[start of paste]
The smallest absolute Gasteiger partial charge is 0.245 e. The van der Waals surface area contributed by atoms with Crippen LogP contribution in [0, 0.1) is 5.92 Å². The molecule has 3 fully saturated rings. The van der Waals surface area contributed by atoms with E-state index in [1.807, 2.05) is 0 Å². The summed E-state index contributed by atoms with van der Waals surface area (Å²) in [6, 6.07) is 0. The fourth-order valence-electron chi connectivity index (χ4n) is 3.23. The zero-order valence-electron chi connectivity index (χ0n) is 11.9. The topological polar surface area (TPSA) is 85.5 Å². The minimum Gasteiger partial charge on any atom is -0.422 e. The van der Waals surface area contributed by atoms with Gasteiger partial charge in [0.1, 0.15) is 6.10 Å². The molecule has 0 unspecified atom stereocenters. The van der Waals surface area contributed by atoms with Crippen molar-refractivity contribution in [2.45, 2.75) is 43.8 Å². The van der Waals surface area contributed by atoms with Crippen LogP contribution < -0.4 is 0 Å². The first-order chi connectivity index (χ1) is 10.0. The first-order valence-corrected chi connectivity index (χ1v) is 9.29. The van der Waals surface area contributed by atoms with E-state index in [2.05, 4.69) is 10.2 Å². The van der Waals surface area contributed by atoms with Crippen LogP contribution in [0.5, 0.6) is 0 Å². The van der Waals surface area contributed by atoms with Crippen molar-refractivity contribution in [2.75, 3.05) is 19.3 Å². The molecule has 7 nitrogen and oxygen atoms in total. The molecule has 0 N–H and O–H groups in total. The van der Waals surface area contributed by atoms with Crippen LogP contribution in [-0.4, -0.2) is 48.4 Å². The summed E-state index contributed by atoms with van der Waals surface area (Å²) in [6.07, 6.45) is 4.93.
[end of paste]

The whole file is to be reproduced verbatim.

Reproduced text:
The smallest absolute Gasteiger partial charge is 0.245 e. The van der Waals surface area contributed by atoms with Crippen LogP contribution in [0, 0.1) is 5.92 Å². The molecule has 3 fully saturated rings. The van der Waals surface area contributed by atoms with E-state index in [1.807, 2.05) is 0 Å². The summed E-state index contributed by atoms with van der Waals surface area (Å²) in [6, 6.07) is 0. The fourth-order valence-electron chi connectivity index (χ4n) is 3.23. The zero-order valence-electron chi connectivity index (χ0n) is 11.9. The topological polar surface area (TPSA) is 85.5 Å². The minimum Gasteiger partial charge on any atom is -0.422 e. The van der Waals surface area contributed by atoms with Gasteiger partial charge in [0.1, 0.15) is 6.10 Å². The molecule has 0 unspecified atom stereocenters. The van der Waals surface area contributed by atoms with Crippen molar-refractivity contribution in [2.45, 2.75) is 43.8 Å². The van der Waals surface area contributed by atoms with Crippen LogP contribution < -0.4 is 0 Å². The first-order chi connectivity index (χ1) is 10.0. The first-order valence-corrected chi connectivity index (χ1v) is 9.29. The van der Waals surface area contributed by atoms with E-state index in [2.05, 4.69) is 10.2 Å². The van der Waals surface area contributed by atoms with Crippen LogP contribution in [0.5, 0.6) is 0 Å². The van der Waals surface area contributed by atoms with Crippen molar-refractivity contribution in [2.75, 3.05) is 19.3 Å². The molecule has 7 nitrogen and oxygen atoms in total. The molecule has 0 N–H and O–H groups in total. The van der Waals surface area contributed by atoms with Crippen LogP contribution in [-0.4, -0.2) is 48.4 Å². The summed E-state index contributed by atoms with van der Waals surface area (Å²) in [6.07, 6.45) is 4.93.